Late Roman Period (second–fourth centuries CE). A section excavated beneath the bedding of a mosaic floor from the Byzantine period (below) unearthed a plastered basin; the basin’s floor was paved with a limestone mosaic, and its walls were coated with gray plaster. The excavation extended beneath the basin floor, but it had to be suspended due to technical limitations. Pottery sherds from the Late Roman period, fragments of tubuli from a bathhouse and chunks of plaster retaining traces of red paint were retrieved from the basin and from the section excavated beneath it.
Byzantine Period (fourth–seventh centuries CE). Remains of a mosaic floor, with an inserted jar whose upper part was truncated were discovered. The floor lay on a bedding of small stones, which sealed the Roman-period basin. Pottery fragments
and glass shards, including broken window panes, dating from the Byzantine period were found on the floor. Above the floor was a level rich in rhomboid marble opus sectile (Fig. 2) fragments that were probably used for paving floors and decorating walls in a building that did not survive. Also found were marble artifacts—pilaster capitals, an element from a round window and broken paving slabs; stone artifacts—a millstone and a fragment of a smoothed tablet incised with several Hebrew letters that have not been deciphered yet; and fragments of colored plaster. The floor and the finds above it were covered with dark gray accumulations.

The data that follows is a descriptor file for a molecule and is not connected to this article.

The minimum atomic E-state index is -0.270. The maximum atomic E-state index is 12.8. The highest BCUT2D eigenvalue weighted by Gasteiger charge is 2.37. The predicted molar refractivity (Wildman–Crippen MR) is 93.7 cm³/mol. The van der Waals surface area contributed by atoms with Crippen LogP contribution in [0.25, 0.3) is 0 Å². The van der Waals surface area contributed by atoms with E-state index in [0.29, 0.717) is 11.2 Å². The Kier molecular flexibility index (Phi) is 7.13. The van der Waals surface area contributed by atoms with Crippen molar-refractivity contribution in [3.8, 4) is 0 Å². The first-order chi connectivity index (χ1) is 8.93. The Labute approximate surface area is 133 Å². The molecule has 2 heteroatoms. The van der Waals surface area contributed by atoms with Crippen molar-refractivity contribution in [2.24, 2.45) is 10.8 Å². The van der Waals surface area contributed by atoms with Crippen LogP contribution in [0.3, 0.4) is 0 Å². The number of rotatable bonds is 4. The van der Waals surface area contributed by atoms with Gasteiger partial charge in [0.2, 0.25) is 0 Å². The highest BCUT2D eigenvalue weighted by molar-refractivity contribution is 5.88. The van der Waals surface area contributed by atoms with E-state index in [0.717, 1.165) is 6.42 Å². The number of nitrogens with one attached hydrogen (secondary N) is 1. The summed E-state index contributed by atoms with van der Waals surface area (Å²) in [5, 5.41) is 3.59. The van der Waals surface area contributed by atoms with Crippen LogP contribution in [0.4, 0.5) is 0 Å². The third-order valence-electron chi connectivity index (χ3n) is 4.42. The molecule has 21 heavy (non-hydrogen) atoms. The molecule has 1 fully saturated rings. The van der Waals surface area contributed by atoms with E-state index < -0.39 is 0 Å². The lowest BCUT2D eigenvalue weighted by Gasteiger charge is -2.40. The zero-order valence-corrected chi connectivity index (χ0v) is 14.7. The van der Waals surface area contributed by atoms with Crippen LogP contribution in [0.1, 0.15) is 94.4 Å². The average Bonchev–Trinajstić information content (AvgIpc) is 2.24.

Crusader Period (twelfth–early thirteenth centuries CE). An underground vault was unearthed (length over 3.5 m, width 1.6 m, max. height 1.55 m); its eastern and upper parts were destroyed. Remains of walls and a floor encountered over the top of the vault indicate that it was an underground space in a large building, which did not survive. The vault’s foundations were set on a floor of tamped earth and lime; the floor lay over the accumulations above the Byzantine-period remains, but its date could not be determined. An excavation of the vaulted space yielded loose layers of gray soil, covering darker layers that were rich in organic matter and included animal bones, some of which were burnt. Soil samples taken from this level were found to contain the eggs of intestinal parasites. Pottery vessels, glass vessels and coins were also found, all dating from the Crusader period.
Potsherds dating from the Hellenistic to the Ottoman periods were recovered from the deposits above the destroyed vault and up to topsoil, attesting to the destruction of the installation in a later period. This layer also yielded two ballista stones, a rolled lead plate with incised marks, which have not been deciphered yet, and a glass weight dating from the Fatimid period (eleventh century CE).
During the Late Roman and Byzantine periods, the area lay within the city of ‘Akko-Ptolemais. The Roman-period remains attest to the presence of a bathhouse, possibly part of a wealthy household. The opus sectile fragments and pilaster capitals suggest that a public building, possibly a church, stood here during the Byzantine period; the fragmentary Hebrew inscription may hint to the existence nearby a public building that served the city’s Jewish community. The vault attests to building in this area during the Crusader period. The finds from the vaulted space show that it was used as a septic pit, probably in a residential building.